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The Difference Between Recourse and Nonrecourse Loans: How You Can Save Money

By Gretchen Wegrich Updated on 7/26/2017

recourse and nonrecourse loansLoans can occur as either recourse, or nonrecourse debt and how it's classified can have a significant impact on a borrower's financial future.

What you should know

If a loan amount is secured by property such as a house and the borrower defaults, the lender is entitled to the property as repayment for all or a portion of the loan amount. 

Whether the loan is classified as recourse or nonrecourse will determine whether the lender is legally allowed to pursue repayment of the loan beyond the value of the collateral secured by the loan.

Suppose the house that secures the loan is only worth half of the total loan amount at the time that the borrower defaults. If the loan is a recourse loan, the lender can attempt to gain back the remainder of the debt from the borrower in other ways, such as lawsuits or wage garnishment. 

If the loan is a nonrecourse loan, however, the lender is not permitted to pursue further repayment. He or she is left with only the value of the house and must write off the remainder of the debt as a loss.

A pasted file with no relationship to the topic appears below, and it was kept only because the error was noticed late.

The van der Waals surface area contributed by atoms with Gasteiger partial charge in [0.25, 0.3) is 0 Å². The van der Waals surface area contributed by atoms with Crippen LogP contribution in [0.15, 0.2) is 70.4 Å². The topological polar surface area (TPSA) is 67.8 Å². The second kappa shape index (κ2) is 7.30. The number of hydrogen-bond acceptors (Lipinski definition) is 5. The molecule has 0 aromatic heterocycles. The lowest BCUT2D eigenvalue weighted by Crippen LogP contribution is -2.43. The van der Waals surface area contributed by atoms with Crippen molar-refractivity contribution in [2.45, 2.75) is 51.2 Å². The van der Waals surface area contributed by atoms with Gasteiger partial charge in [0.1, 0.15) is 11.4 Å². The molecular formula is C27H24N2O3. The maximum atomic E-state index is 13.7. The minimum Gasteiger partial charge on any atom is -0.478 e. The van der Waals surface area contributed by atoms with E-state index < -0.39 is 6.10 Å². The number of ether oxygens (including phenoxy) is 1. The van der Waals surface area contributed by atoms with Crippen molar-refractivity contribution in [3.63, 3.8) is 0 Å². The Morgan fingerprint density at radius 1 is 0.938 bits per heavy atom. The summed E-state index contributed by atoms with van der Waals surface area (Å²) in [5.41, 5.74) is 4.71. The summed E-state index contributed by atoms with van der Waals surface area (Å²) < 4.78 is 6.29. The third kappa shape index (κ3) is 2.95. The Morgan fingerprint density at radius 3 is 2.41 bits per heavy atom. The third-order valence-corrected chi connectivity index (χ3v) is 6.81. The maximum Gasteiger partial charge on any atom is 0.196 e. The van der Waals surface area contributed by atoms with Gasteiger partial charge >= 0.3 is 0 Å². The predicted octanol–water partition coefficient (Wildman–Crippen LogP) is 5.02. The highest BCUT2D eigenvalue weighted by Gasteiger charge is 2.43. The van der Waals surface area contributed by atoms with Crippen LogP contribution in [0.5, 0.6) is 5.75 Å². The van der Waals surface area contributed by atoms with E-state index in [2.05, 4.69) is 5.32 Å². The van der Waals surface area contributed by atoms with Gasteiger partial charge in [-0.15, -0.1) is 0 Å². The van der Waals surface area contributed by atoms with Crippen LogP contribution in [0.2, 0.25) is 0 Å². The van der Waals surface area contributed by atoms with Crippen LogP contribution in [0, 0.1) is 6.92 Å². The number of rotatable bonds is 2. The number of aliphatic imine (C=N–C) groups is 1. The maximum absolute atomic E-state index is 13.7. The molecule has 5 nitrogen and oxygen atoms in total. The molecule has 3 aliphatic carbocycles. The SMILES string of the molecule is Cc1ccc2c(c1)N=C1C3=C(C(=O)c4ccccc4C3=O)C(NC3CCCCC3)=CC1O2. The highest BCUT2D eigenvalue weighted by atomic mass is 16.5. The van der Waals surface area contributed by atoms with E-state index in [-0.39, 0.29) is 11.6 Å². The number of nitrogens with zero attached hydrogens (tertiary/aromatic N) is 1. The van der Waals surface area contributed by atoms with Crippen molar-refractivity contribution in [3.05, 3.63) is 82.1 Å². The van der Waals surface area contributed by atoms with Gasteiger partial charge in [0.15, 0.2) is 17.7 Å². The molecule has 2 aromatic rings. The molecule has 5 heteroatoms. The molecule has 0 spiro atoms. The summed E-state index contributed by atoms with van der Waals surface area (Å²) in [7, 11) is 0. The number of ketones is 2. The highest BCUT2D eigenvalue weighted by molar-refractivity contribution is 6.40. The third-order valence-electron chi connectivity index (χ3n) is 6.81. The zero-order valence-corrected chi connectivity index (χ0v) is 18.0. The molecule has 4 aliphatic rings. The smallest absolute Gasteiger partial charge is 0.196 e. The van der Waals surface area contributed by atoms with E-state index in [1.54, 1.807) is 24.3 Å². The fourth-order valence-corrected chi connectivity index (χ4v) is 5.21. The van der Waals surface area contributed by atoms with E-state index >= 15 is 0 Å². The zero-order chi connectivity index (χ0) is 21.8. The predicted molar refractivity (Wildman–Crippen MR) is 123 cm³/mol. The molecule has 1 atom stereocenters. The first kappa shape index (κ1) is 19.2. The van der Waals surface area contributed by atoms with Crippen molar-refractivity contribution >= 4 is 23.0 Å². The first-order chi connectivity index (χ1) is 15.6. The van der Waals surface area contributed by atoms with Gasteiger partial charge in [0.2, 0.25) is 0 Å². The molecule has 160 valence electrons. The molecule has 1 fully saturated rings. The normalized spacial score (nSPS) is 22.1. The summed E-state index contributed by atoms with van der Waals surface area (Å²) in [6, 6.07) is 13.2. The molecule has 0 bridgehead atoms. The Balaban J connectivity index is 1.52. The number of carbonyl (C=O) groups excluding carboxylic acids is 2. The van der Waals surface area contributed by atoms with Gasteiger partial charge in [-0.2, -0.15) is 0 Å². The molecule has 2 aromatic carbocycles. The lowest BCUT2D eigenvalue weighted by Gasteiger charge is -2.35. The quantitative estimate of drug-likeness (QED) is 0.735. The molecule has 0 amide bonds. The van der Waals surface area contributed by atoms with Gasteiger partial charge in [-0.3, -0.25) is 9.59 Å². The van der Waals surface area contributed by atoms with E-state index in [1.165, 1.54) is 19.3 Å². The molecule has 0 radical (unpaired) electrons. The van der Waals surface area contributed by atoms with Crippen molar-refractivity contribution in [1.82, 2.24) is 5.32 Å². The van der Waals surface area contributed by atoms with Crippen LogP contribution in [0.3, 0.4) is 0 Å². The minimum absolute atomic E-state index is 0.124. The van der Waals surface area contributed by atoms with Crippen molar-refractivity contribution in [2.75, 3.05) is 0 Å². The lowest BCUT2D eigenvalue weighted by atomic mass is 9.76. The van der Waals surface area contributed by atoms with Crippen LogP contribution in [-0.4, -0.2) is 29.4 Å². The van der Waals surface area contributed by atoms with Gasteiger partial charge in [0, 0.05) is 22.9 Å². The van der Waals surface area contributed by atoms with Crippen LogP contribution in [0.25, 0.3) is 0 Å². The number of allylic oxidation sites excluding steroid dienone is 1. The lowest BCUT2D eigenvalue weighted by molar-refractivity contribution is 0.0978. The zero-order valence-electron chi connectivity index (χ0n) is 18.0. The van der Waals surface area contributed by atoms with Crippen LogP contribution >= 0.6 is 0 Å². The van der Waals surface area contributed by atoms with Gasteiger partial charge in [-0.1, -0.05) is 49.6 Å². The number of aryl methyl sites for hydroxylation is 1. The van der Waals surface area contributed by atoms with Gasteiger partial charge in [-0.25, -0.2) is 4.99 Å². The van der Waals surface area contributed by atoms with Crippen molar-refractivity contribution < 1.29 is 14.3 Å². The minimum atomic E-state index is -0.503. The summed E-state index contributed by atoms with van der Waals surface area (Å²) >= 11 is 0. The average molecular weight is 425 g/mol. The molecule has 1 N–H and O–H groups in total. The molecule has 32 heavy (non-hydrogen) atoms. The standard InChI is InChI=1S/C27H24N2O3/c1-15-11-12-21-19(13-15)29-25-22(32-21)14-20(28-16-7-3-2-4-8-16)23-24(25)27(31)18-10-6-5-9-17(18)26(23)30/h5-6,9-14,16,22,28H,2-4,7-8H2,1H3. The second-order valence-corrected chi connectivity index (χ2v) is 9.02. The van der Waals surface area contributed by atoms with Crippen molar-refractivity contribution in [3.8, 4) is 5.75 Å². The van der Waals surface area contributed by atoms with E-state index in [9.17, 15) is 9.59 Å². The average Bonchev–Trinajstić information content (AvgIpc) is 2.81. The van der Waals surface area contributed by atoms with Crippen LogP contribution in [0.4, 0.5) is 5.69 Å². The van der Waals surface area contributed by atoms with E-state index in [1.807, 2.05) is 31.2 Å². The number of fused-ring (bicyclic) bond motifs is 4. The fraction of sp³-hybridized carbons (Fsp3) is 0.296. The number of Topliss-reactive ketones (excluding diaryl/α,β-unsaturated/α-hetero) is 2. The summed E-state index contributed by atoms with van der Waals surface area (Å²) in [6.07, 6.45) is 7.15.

To recap: recourse loans allow the lender to pursue additional repayment beyond the collateral that secures the loan. Nonrecourse loans do not allow this--the lender may collect only the value of the collateral.


Failure to pay off a loan will affect your credit score in the same way regardless of whether the loan is recourse or non-recourse. Typically, nonrecourse loans are reserved for borrowers who have high credit scores and low risk.

Whether a home loan or mortgage is classified as recourse or nonrecourse depends on:

  • the state in which the property is located
  • the state in which the loan is taken out
  • whether the loan money will be used to purchase a home or to refinance one
  • most importantly, what the lender stipulates in the loan agreement.

If you compare mortgage rates between recourse mortgages and non-recourse mortgages, you'll find that rates for nonrecourse mortgages are almost always higher. 

Nonrecourse loans are considered to be riskier for lenders than recourse loans. Keep this in mind as you're preparing for a home purchase. This classification can affect the rates that different lenders offer. Check with your lender to ensure that you're able to get the loan type that you need.

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About The Author:
Gretchen Wegrich
Gretchen Wegrich is an editor at Lender411. She specializes in mortgage basics, personal finance and green living. She graduated with a bachelor's degree in writing from University of California, San Diego and previously worked at the Santa Cruz Sentinel. Contact her at gretchen@lender411com.

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